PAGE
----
United States District Court, M.D. Florida, Orlando Division
B. SMITH UNITED STATES MAGISTRATE JUDGE
case comes before the Court without a hearing on Defendant
Oak Meadows Limited Partnership's Motion for Extension of
Deadline (Doc. 49).
2007, Oak Meadows, as owner-developer, contracted with
Plaintiff WaterMark Construction, L.P., as general
contractor, for the construction of an apartment complex in
Brevard County, Florida (Doc. 10-2, ¶¶ 7-8). In
2014, Oak Meadows sued WaterMark in state court, alleging
that the complex was improperly constructed (Id.).
WaterMark denies liability and has filed a third party
complaint against multiple subcontractors, one of which is
Defendant Apache Stucco, Inc. (Doc. 10-3).
Southern-Owners Insurance Company issued a policy of
insurance to Apache (Doc. 10, ¶ 11). The policy lists
WaterMark as an additional insured (Id., ¶ 13).
WaterMark filed this lawsuit seeking a declaratory judgment
that the Southern-Owners' policy covers Oak Meadows'
claims that are based on the work performed by Apache
(Id.). WaterMark also seeks reformation of the
policy to provide coverage for Oak Meadow's claims based
upon the work done by Apache (Id.). Southern-Owners
has answered and cross-claimed against Oak Meadows and
Apache, for a declaration that it does not have a duty to
defend or indemnify Apache against WaterMark's claims
made in the state court case (Doc. 16).
case was filed in the Tampa division of the court (Doc. 1).
That court entered a Case Management and Scheduling Order
setting the following deadlines:
Plaintiff's Expert Disclosure
March 23, 2018
Defendants' Expert Disclosures
March 30, 2018
April 30, 2018
Dispositive Motions Deadline
May 30, 2018
case was subsequently transferred to this Court (Doc. 33). On
November 2, 2017, this Court entered an Amended Case
Management and Scheduling Order which adopts the discovery
and dispositive motion deadlines set by the Tampa court (Doc.
39). Oak Meadows is asking this Court to extend to April 30,
2018, the deadline for it to serve its expert disclosures
(Doc. 49). As grounds, it says that the scheduling conference
which preceded entry of the Tampa Case Management and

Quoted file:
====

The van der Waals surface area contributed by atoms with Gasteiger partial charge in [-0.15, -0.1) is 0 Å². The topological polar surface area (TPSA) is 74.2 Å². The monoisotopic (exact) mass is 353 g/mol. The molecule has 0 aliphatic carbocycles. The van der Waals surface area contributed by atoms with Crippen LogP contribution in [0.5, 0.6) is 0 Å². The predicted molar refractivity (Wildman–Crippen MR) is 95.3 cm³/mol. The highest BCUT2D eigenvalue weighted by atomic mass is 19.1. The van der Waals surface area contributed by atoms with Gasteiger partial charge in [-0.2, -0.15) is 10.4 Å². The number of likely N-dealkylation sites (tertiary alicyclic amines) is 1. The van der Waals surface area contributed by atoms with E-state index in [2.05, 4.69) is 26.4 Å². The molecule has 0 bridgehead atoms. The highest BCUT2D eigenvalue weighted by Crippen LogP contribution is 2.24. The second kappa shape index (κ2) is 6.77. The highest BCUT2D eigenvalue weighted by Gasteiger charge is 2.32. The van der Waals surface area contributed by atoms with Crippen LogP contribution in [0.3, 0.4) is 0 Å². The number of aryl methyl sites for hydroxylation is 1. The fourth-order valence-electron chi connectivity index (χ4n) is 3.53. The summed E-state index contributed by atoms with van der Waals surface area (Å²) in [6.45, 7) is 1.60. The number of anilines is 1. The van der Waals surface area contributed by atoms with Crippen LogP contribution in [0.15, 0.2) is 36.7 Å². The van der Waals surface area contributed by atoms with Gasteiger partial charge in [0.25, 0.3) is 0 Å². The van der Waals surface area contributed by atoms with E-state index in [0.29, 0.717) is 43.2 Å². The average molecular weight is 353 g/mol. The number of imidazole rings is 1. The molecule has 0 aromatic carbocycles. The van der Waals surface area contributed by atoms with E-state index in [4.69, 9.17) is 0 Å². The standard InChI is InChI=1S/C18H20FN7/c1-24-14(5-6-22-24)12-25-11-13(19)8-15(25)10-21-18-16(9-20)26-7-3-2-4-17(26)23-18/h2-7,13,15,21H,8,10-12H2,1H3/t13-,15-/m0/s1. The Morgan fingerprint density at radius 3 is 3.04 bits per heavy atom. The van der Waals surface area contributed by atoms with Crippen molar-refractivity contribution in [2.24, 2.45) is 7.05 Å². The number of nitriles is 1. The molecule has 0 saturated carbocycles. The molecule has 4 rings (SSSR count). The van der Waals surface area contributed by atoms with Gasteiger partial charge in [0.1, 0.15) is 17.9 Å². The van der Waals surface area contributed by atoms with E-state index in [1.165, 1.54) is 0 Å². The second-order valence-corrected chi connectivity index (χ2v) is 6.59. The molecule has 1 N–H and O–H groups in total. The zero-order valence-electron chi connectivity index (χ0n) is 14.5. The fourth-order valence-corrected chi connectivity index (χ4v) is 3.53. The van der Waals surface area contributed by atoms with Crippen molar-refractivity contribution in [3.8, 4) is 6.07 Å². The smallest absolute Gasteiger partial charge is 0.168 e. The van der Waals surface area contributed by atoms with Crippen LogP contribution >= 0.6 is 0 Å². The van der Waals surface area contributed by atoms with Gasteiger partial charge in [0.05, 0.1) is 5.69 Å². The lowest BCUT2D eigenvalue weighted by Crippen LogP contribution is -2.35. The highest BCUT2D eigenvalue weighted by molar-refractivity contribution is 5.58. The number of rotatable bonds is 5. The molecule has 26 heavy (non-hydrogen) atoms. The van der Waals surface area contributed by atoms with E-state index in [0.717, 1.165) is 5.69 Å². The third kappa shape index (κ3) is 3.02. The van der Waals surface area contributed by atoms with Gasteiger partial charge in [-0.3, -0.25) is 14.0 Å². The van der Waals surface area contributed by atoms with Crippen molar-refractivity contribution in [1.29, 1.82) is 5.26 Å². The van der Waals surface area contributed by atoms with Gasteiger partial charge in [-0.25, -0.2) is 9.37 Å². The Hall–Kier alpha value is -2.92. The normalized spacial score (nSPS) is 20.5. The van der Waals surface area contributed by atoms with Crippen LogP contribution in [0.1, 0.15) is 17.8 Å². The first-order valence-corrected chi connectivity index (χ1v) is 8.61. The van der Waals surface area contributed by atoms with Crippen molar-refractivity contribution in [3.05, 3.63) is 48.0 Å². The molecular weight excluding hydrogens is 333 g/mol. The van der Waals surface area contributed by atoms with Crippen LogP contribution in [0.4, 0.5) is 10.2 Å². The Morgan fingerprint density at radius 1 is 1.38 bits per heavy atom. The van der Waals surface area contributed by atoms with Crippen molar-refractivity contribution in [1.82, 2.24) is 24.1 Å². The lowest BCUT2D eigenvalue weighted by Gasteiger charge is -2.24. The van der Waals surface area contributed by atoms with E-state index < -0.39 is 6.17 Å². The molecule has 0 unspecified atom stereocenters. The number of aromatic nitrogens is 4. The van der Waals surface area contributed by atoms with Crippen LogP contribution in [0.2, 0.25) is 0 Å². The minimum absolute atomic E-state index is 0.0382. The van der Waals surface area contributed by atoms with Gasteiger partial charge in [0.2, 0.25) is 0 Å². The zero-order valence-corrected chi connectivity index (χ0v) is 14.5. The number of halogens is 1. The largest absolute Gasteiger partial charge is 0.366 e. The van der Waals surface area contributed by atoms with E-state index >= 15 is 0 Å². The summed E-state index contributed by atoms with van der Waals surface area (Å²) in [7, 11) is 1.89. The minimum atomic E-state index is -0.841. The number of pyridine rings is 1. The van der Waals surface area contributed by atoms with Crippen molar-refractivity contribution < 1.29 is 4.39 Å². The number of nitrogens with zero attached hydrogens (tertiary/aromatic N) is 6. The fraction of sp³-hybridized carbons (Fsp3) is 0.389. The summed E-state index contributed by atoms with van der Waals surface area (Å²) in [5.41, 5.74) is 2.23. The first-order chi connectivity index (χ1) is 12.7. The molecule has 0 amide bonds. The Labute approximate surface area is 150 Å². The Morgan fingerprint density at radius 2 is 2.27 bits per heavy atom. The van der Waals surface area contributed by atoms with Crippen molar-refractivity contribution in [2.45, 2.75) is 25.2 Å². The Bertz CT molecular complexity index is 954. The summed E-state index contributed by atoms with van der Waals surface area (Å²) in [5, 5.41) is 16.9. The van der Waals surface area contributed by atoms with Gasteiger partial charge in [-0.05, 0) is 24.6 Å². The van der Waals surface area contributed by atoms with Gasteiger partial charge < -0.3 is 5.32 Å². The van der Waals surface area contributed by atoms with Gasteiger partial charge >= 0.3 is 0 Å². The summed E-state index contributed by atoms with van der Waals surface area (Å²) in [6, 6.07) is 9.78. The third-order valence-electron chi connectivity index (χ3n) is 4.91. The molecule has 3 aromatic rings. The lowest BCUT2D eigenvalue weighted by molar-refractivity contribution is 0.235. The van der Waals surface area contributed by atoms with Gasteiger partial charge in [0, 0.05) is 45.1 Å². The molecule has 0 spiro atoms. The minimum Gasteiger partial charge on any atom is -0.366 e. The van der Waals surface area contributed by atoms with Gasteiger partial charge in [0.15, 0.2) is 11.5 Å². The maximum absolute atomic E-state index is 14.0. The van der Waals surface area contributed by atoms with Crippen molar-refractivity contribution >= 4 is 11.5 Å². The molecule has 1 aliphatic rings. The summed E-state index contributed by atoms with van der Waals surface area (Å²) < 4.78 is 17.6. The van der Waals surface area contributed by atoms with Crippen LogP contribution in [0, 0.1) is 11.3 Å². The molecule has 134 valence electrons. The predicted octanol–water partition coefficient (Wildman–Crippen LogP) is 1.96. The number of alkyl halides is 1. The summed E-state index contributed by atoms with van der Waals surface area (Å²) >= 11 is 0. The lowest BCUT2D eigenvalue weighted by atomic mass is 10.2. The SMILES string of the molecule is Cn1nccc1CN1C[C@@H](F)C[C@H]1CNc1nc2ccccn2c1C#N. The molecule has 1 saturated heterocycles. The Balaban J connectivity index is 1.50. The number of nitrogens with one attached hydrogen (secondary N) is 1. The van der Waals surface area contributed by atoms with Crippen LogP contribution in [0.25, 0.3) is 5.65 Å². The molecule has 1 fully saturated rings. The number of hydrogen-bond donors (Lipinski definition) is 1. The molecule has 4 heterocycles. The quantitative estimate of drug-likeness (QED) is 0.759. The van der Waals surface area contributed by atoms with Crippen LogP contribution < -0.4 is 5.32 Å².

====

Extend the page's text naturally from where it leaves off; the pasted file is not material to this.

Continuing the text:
Scheduling Order occurred before it had appeared in the case
(Id., ¶ 6). Oak Meadows also points out that
although it and Southern-Owners are both Defendants in this
case, their interests do not align (Id.,
¶¶ 3-4). Lastly, Oak Meadows argues that the
generalized averments of Southern-Owners' cross-claim
make it difficult to defend (Id., ¶ 5).
is the only party that opposes Oak Meadows' motion
(Id., ¶ 8). It argues that if the motion is
granted, it will not have an opportunity to depose Oak
Meadows' experts or obtain rebuttal experts (Doc. 50,
¶¶ 6-7). To resolve this dispute, Southern-Owners
proposes that the Court set a new deadline, prior to the
discovery deadline, for the disclosure of rebuttal experts by
all parties (Id., ¶¶ 8-9).
Rules 3.01(a) and (b) require a party making or defending a
motion to include in their paper, a memorandum of legal
authorities. Oak Meadows and Southern-Owners have both failed
to comply with the Local Rules.
Meadows seeks modification of the Amended Case Management and
Scheduling Order. A scheduling order can only be modified
“upon a showing of good cause.” Fed.R.Civ.P.
16(b). “This good cause standard precludes modification
unless the schedule cannot ‘be met despite the
diligence of the party seeking the extension.'”
Sosa v. Airprint Systems, Inc., 133 F.3d 1417, 1418
(11th Cir. 1998) (quoting Fed.R.Civ.P. 16 advisory
committee note). “'If [a] party was not diligent,
the [good cause] inquiry should end.'” Id.
(quoting Johnson v. Mammoth Recreations, Inc., 975
F.2d 604, 609 (9thCir. 1992). Oak Meadows motion
fails to allege or show that it has been diligent, or that it
cannot meet the expert disclosure deadline despite the
exercise of diligence.
Amended Case Management and Scheduling Order provides:
2. Extensions of Other Deadlines Disfavored
- Motions for an extension of other deadlines
established in this order, including motions for an extension
of the discovery period, are disfavored. The deadline will
not be extended absent a showing of good cause. Fed.R.Civ.P.
16(b). Failure to complete discovery within the time
established by this Order shall not constitute cause for
continuance. A motion to extend an established deadline
normally will be denied if the motion fails to recite that:
1) the additional discovery is necessary for specified
reasons; 2) all parties agree that the extension will not
affect the dispositive motions deadline and trial date; 3)
all parties agree that any discovery conducted after the
dispositive motions date established in this Order will not
be available for summary judgment purposes; and 4) no party
will use the granting of the extension in support of a motion
to extend another date or deadline. The movant must show that
the failure to complete discovery is not the result of lack
of diligence in pursuing discovery. Local Rule 3.09(b). The
filing of a motion for extension of time does not toll the
time for compliance with deadlines established by Rule or
(Doc. 39 at 6). Oak Meadows' motion does not satisfy